When people are faced with a choice that can cast a light on their morality, they often look to how their past decisions have shaped others’ perceptions of them. For instance, if a person must choose a financial option that could make them look cheap, they may look to the past and determine that all prior decisions were financially generous. Their past helps shade them in a generous light, making a frugal or cheap future decision less harmful to their image. Moral identity plays a role in many types of decisions, including those related to racism. When faced with a choice that could make them appear racist, do people with a track record of nonracist choices feel they have license to be somewhat racist? Additionally, if past choices were not overtly nonracist, do people embellish the circumstances surrounding the events in order to make their choices appear implicitly nonracist? These were the questions at the center of a study conducted by Daniel A. Effron of Stanford University’s Department of Psychology.
Effron used a hypothetical situation involving white participants faced with racist and nonracist decisions regarding people of varying races. In a series of six separate experiments, Effron found that individuals who felt as if they were quite virtuous because of past nonracist choices were more likely to make racially biased choices in the study. Further, white participants who felt that their racial tolerance was in question embellished the circumstances surrounding their self-proclaimed nonracist prior decisions. Effron believes that these results demonstrate a strategy people use to make themselves feel moral even when they have not actually done anything that warrants moral superiority. “These findings show how people will distort their past to make the road not taken seem immoral,” he said.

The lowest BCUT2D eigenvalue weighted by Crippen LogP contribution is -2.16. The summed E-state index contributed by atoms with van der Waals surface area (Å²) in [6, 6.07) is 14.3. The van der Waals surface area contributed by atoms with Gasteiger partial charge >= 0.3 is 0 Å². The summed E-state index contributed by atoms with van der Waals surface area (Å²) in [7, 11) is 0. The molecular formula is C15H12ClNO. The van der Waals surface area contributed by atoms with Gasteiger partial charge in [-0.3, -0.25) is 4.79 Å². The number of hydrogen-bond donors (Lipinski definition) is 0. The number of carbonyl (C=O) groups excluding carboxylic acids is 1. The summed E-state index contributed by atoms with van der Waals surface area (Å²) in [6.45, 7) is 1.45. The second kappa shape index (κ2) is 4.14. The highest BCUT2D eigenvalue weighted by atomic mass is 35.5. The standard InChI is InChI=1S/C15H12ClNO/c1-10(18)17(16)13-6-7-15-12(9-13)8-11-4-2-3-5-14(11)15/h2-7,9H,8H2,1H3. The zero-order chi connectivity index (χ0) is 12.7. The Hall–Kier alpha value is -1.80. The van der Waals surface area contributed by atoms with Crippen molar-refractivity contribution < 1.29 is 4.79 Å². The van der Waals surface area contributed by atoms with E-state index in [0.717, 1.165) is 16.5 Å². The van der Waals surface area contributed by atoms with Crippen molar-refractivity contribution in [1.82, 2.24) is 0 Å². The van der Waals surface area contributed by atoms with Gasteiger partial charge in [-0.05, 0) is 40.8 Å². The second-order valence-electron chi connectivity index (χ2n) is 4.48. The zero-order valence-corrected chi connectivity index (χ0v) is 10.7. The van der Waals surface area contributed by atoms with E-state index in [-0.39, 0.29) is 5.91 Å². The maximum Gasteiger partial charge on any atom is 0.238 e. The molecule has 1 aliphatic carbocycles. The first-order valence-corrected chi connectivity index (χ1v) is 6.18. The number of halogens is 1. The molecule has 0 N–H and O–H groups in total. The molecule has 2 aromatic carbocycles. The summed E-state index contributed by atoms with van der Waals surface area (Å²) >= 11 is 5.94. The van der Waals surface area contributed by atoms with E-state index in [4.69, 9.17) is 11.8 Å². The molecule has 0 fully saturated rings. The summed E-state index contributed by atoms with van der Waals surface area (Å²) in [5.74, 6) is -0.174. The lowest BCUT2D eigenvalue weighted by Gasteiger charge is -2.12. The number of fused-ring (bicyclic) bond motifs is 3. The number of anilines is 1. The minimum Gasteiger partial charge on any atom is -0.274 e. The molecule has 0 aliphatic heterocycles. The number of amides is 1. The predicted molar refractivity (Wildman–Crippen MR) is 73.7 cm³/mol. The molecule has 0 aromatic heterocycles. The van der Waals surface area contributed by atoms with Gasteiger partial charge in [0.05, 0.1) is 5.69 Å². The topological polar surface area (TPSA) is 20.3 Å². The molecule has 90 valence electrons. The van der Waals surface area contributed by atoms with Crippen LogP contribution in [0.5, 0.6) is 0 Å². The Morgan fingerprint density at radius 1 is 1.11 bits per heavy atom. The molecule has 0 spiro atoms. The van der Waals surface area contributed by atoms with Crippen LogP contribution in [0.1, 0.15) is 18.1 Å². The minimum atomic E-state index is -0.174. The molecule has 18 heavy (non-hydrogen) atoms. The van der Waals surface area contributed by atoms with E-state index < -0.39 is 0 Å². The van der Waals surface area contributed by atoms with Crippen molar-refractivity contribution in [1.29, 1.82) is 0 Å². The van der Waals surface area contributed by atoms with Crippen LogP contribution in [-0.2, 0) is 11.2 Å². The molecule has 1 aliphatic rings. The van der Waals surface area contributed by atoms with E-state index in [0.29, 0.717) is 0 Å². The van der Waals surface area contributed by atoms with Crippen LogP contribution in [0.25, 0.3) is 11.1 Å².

With respect to racism, the results of this study may shed light on interracial interactions that could appear prejudiced. When people feel as if they have been nonracially motivated in past experiences, they may have more confidence addressing current issues and less anxiety dealing with people from other races. In other words, their past virtues may make it easier for them to be honest in present situations. Or, as the results suggest, they may merely make up missing details to make themselves feel or look better.
Effron, D. A., Miller, D. T., Monin, B. (2012). Inventing racist roads not taken: The licensing effect of immoral counterfactual behaviors. Journal of Personality and Social Psychology. Advance online publication. doi: 10.1037/a0030008
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